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March 27, 2017 | By: Kerri Barreca

7 Steps for Vacationing on a Budget


How does a sandy beach view with a yummy Mai Tai in-hand strike your fancy? Not your style? What about an African safari adventure, tracking giraffe, zebra, and elephant?  Two weeks of paradise can be bliss but the truth is that for many of us, we need to save for these big ticket expenses all year round in order keep a balanced budget. The good news is a little work every month can mean a fun payoff come vacation time.

Here’s my 7 step guide on vacation planning without breaking the bank or wreaking havoc on your budget, or worse—throwing it entirely out the window.

    1. Estimate the cost of your vacation

The first step to plan a trip right is estimate how much your dream vacation will cost you. Do your research! Talk to friends, look at reviews, visit different vacation websites and compare shop. You need to get a realistic idea of the total cost of this vacation after all the bells and whistles have been taken into account, like cab fares, departure taxes, meals, and souvenirs.

2. Estimate how much time you’ve got

Step two is divide the total price by the number of months you have between now and your vacation. So let’s say, for example, a one week all-inclusive trip to Cuba will cost you $1,200 total and you plan on taking that vacation in one year’s time. Simply divide $1,200 by 12 and this gives you the total amount of travel budget you need to set aside every month and put into a savings account. Using our example, if you save $100 every month the full trip will be paid for by the time you’re ready to pack your bags.

3.Work it into your budget

You need to make sure your summer vacation savings fit well with your current income and expenses. Try filling out a monthly budget worksheet yourself, or if you need some help call Credit Canada toll free at 1.800.267.2272 to set up a free appointment with a certified credit counsellor. They will look at your entire financial story, including your financial goals (like a vacation), and help you build travel on a budget that works for you.

4.Readjust your expectations
If the amount of money you need to save every month is just too high given your current situation, you may need to either adjust your destination or your timeline. You could choose a more modest destination, or think of creative ways to cut your costs, such as sharing a room with a friend or looking for a cheaper hotel.  Or you could give yourself more time to save by pushing the big dream trip by a few months. For example, a vacation every two years means the total cost gets divided by 24, which means a smaller and hopefully more manageable sum will need to be saved regularly.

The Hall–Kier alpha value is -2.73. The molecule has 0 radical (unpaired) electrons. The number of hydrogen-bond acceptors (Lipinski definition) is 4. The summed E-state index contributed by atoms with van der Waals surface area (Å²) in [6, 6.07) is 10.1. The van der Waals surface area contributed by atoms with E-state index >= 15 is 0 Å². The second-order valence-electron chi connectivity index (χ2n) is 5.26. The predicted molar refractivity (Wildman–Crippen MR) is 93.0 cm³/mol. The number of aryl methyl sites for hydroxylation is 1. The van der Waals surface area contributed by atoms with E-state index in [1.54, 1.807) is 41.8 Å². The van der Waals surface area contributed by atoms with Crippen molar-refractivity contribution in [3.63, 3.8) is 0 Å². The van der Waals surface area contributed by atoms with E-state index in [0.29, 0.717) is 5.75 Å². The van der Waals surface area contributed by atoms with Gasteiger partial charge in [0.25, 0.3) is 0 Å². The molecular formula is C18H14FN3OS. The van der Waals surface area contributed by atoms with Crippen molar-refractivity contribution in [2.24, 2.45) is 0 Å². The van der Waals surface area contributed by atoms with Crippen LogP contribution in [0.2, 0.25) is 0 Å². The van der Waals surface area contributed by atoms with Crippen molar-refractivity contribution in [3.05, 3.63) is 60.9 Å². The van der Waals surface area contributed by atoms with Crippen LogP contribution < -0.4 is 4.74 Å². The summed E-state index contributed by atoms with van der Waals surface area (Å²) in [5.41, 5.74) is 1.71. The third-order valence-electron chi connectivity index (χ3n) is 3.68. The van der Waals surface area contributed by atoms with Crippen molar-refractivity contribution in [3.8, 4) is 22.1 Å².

5.Have a daily reminder of why you’re saving
When I was budgeting for a trip to Mexico a few years back, I put a taco magnet on my fridge to remind me of what I was saving for every month. I’m happy to say that I was able to achieve my financial goal and was able to enjoy real Mexican tacos as planned.

6.Write down your financial goals
Writing down your financial goals makes them more real, which can help keep you motivated all year long. Soon enough, putting vacation savings aside will become habitual and you won’t even think twice about it. 

7.Pay yourself first
If willpower is something you struggle with consider setting up an Automatic Savings Program (ASP) with your bank. For example, you can set up auto payments from your chequing account to your vacation savings account on the first of every month. Paying yourself first means you won’t accidentally spend that $100 meant for Spain on takeout food or shoes.  

Budgeting for your financial goals is key. This is equally true when saving for a down payment on a home, that new designer jacket you’ve been eyeing, a new smartphone, or that trip to San Francisco. And for those of you still wondering, I’ve replaced the taco magnet on my fridge with an image of the Parthenon. Even during the cold days of winter it’s kept me looking ahead and excited for my next highly budget-friendly vacation. And if I can do it I know you can, too!


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